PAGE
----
The Future of Innovation

Despite what many believe, a new iPhone released every year is not true innovation. True innovation (also called disruptive innovation) changes the way society behaves and functions, shattering the status quo. It reduces our strain on resources and creates enormous value. When was the last time you witnessed a true innovation? Or have we mostly been witnessing clones and iterations upon iterations?

People have been dreaming about flying cars for the past century, yet we still use the combustion engine developed over a hundred years ago. Why have the dreams and hopes born out of science fiction not materialized? Our planet is in desperate need of life-changing innovation to solve our greatest challenges such as war, famine, and overpopulation.

What does the reasearch tell us?

It has been found that the rate of new U.S. patents registered annually has been steadily decreasing, backing an argument that a peak has already been reached and innovation is slowing. Furthermore, research has shown that the time required to make new scientific discoveries is growing, along with the size of the collaborating team. We continue to need more time and more people to innovate effectively. Further research has also demonstrated that this is the case despite increased public and private economic investment.

Source: Bloom et al. (2019).

Moore’s Law

Moore’s Law states that the number of transistors on a computer chip doubles every 2 years. Phrased differently, the growth of microprocessors can be described as exponential. If we relate this law to innovation, it seems that the team and time required for innovations may also have to increase exponentially. If this is true, we will soon reach a resource limit that prevents us from developing any further ground-breaking innovations. All the low-hanging innovation fruit may have already been plucked and we are awaiting an inevitable halt in progress.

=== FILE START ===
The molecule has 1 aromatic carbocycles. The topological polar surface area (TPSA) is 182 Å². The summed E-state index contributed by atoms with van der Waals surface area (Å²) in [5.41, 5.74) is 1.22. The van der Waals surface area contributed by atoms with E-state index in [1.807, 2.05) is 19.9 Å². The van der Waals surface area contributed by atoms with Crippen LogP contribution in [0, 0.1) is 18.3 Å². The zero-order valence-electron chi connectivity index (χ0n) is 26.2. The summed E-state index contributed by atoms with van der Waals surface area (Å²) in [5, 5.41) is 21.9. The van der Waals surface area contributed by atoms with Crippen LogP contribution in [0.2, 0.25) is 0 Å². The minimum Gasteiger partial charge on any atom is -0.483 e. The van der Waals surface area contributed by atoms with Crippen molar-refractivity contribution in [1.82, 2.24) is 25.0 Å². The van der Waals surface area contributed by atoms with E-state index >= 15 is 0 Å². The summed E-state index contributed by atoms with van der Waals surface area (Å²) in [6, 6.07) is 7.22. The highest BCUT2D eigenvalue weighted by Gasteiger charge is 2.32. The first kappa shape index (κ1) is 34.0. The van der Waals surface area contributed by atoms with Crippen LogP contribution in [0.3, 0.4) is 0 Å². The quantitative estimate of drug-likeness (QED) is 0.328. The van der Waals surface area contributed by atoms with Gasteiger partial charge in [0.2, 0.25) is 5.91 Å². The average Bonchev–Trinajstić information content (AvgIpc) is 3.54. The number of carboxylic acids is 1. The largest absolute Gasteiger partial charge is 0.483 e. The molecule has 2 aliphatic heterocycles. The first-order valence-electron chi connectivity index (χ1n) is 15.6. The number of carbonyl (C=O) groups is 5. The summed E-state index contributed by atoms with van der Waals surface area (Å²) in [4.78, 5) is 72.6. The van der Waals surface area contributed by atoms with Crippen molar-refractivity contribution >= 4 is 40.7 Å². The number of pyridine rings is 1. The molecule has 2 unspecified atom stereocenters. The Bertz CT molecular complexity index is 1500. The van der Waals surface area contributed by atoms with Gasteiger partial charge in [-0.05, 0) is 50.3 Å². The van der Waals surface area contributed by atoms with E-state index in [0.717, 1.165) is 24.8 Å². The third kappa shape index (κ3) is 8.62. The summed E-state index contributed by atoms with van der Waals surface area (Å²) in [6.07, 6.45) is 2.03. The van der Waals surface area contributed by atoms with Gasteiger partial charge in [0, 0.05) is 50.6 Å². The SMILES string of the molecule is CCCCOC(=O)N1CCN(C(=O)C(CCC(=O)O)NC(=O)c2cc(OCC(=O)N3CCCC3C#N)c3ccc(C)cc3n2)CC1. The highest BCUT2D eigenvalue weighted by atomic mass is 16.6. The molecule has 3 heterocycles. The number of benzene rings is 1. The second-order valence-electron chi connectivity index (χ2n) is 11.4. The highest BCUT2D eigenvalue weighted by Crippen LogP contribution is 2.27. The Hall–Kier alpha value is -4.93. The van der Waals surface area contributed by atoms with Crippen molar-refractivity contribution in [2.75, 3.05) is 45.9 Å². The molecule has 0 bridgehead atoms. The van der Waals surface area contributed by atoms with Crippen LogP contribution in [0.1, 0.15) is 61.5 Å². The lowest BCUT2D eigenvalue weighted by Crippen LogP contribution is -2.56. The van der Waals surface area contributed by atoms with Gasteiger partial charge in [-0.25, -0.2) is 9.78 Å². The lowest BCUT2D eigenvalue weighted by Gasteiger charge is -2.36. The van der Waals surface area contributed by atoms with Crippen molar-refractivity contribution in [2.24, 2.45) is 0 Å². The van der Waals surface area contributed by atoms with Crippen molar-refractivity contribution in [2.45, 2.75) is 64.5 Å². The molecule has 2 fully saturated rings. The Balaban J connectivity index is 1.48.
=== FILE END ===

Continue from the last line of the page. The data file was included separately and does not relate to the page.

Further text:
However, this scenario is only possible due to the limitations of human intellect. Artificial Intelligence (AI), which is the intelligence demonstrated by machines and computers, may provide a solution. AI is already present in our everyday lives in the form of Google searches, plane auto-pilots, and email management. In recent years, AI built by IBM and/or Google has successfully beaten world champion Chess, Go and StarCraft II players, demonstrating that humans can be outsmarted by computers provided that the AI has been created for that task. Of course, there is still a significant way to go before there could be an AI with proficiency in multiple tasks and the capability to make breakthrough innovations.

Taking this into consideration, a paradox appears. How can humans with limited intelligence and resources build an AI with unlimited intelligence and resources?

The Technological Singularity

This is answered by something hypothesized for some time, called the technological singularity. The singularity is a hypothetical point in time at which technological growth becomes uncontrollable and irreversible, resulting in unforeseeable changes to human civilization. The catalyst to this change would be the creation of an AI that is capable of making upgrades and improvements to its own systems. Once this occurs, there will be a snowball effect or a runaway reaction resulting in an Omni intelligent being. This new God AI would be able to solve all our innovation needs and any other problems… if this God AI doesn’t decide to annihilate humanity first.

This superintelligence could just as easily usher in a new dystopia as it could a utopia. Many global technology leaders have issued warnings about the dangers of AI if its development goes unchecked. We just don’t know how humans will be perceived and how it’s final equation will determine our fate. Just as science fiction paints a picture of what the future could be with flying cars as an example, we should not forget the darker realms of science fiction where villainous entities such as Skynet from the Terminator series reside.

The Future

Alas, it seems in my opinion that we will soon reach a fork in the road determining the destiny of mankind. The right road leads to a stagnation of innovation, where our planet will meet its inevitable doom thanks to our own hands… but at least we’ll get a new iPhone every year! The left road leads us to gamble with AI to solve our innovation needs, however, the outcome could be the same as the right road or it could deliver us into a new golden age instead.

What are your thoughts on the challenges of true innovation and how we could overcome them? Is AI our savior or our destroyer?

Randomness and its place in Gaming